Really! It's all because of the lens. When an image is focused onto the sensor or film, it has to pass through a curved surface, and basic trigonometry demands that the XY coordinates of the flattened image are not in proportion. You would have to project onto a curved sensor to fix that. But a digital camera could automatically do lens distortion corrections. I am not aware of any in-camera lens distortion software. Hopefully you can tell me and other readers if you know of any cameras that offer it.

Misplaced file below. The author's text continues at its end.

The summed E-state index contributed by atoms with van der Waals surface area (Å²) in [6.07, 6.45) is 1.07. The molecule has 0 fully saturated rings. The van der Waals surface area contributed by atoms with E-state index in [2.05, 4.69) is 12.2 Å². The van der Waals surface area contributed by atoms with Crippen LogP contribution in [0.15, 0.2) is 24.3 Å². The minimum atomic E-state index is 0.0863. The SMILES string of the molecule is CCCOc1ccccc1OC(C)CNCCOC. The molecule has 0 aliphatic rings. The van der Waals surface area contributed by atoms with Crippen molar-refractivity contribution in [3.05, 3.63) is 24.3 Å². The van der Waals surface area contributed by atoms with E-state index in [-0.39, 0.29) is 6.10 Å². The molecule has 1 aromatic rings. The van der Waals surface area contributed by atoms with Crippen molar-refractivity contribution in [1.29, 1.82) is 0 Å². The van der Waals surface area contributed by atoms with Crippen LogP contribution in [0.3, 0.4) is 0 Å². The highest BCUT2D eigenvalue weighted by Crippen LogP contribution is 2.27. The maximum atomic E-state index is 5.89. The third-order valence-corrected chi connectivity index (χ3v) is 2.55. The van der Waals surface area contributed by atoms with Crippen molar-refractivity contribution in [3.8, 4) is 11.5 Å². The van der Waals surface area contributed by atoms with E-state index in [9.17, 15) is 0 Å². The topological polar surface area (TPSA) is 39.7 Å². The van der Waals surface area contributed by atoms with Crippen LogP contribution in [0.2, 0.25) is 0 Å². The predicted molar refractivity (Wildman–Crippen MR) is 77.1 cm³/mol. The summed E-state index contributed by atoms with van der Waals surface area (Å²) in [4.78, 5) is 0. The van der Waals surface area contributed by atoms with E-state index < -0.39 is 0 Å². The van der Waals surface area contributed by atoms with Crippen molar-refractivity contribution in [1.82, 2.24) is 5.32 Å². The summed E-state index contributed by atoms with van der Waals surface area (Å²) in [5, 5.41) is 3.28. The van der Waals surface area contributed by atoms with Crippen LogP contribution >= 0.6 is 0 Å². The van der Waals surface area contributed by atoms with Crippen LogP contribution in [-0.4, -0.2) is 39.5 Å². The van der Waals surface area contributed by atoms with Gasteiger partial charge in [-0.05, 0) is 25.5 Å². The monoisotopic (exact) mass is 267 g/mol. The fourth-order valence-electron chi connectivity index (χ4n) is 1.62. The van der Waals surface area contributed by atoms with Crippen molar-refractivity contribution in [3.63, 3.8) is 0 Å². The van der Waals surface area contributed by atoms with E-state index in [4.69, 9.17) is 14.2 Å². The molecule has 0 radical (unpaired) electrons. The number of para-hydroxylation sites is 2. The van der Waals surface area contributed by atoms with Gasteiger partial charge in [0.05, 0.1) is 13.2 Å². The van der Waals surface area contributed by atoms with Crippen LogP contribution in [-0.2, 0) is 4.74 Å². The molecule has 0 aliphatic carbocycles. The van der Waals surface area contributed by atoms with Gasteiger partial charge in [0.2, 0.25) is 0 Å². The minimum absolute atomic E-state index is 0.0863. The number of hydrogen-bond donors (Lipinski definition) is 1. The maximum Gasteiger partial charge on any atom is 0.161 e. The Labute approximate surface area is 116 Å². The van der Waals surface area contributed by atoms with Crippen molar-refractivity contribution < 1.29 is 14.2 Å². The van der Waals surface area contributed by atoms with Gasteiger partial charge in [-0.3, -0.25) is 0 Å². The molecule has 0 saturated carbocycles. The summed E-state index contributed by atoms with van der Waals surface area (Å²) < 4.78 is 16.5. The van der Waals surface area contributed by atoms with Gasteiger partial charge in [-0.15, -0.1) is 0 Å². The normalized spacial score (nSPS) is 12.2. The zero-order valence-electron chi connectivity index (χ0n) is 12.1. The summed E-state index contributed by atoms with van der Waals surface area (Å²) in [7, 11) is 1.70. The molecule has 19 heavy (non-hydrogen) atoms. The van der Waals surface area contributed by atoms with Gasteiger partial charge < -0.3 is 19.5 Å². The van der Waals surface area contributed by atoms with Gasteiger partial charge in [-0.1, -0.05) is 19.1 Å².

But there is some software which will automatically correct lens distortion in the digital darkroom. PTLens is software that corrects lens pincushion/barrel distortion, vignetting, chromatic aberration, and perspective. It recognises many commercially available lenses and exists as a stand alone application or a plugin for photoshop.
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spOOk's art is owned by Jeremy. He has practiced drawing and painting for about 40 years, and might get good at it one day. spOOk's art is focused on graphite portraits.